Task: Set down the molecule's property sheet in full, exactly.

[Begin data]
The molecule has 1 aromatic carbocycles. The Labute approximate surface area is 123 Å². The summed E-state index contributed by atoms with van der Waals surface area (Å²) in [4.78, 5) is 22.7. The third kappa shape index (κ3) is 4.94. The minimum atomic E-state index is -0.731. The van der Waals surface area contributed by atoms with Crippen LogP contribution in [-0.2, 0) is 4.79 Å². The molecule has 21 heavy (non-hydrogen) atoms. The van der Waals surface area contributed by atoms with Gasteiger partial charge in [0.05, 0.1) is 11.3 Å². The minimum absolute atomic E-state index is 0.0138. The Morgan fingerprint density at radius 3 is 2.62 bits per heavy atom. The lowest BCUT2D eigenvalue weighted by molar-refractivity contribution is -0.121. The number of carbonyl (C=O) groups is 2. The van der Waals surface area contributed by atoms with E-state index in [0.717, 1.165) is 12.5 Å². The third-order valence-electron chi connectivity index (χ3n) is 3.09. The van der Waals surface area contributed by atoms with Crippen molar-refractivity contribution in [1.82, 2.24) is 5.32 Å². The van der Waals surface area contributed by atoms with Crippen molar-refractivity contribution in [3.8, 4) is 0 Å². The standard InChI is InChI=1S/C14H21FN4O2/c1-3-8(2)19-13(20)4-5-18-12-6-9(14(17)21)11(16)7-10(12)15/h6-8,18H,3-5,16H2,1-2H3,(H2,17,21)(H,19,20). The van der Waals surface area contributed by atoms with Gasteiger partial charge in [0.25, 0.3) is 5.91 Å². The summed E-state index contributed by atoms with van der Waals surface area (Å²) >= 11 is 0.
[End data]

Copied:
The molecule has 1 aromatic carbocycles. The Labute approximate surface area is 123 Å². The summed E-state index contributed by atoms with van der Waals surface area (Å²) in [4.78, 5) is 22.7. The third kappa shape index (κ3) is 4.94. The minimum atomic E-state index is -0.731. The van der Waals surface area contributed by atoms with Crippen LogP contribution in [-0.2, 0) is 4.79 Å². The molecule has 21 heavy (non-hydrogen) atoms. The van der Waals surface area contributed by atoms with Gasteiger partial charge in [0.05, 0.1) is 11.3 Å². The minimum absolute atomic E-state index is 0.0138. The Morgan fingerprint density at radius 3 is 2.62 bits per heavy atom. The lowest BCUT2D eigenvalue weighted by molar-refractivity contribution is -0.121. The number of carbonyl (C=O) groups is 2. The van der Waals surface area contributed by atoms with E-state index in [0.717, 1.165) is 12.5 Å². The third-order valence-electron chi connectivity index (χ3n) is 3.09. The van der Waals surface area contributed by atoms with Crippen molar-refractivity contribution in [1.82, 2.24) is 5.32 Å². The van der Waals surface area contributed by atoms with Crippen molar-refractivity contribution in [3.8, 4) is 0 Å². The standard InChI is InChI=1S/C14H21FN4O2/c1-3-8(2)19-13(20)4-5-18-12-6-9(14(17)21)11(16)7-10(12)15/h6-8,18H,3-5,16H2,1-2H3,(H2,17,21)(H,19,20). The van der Waals surface area contributed by atoms with Gasteiger partial charge in [0.25, 0.3) is 5.91 Å². The summed E-state index contributed by atoms with van der Waals surface area (Å²) >= 11 is 0.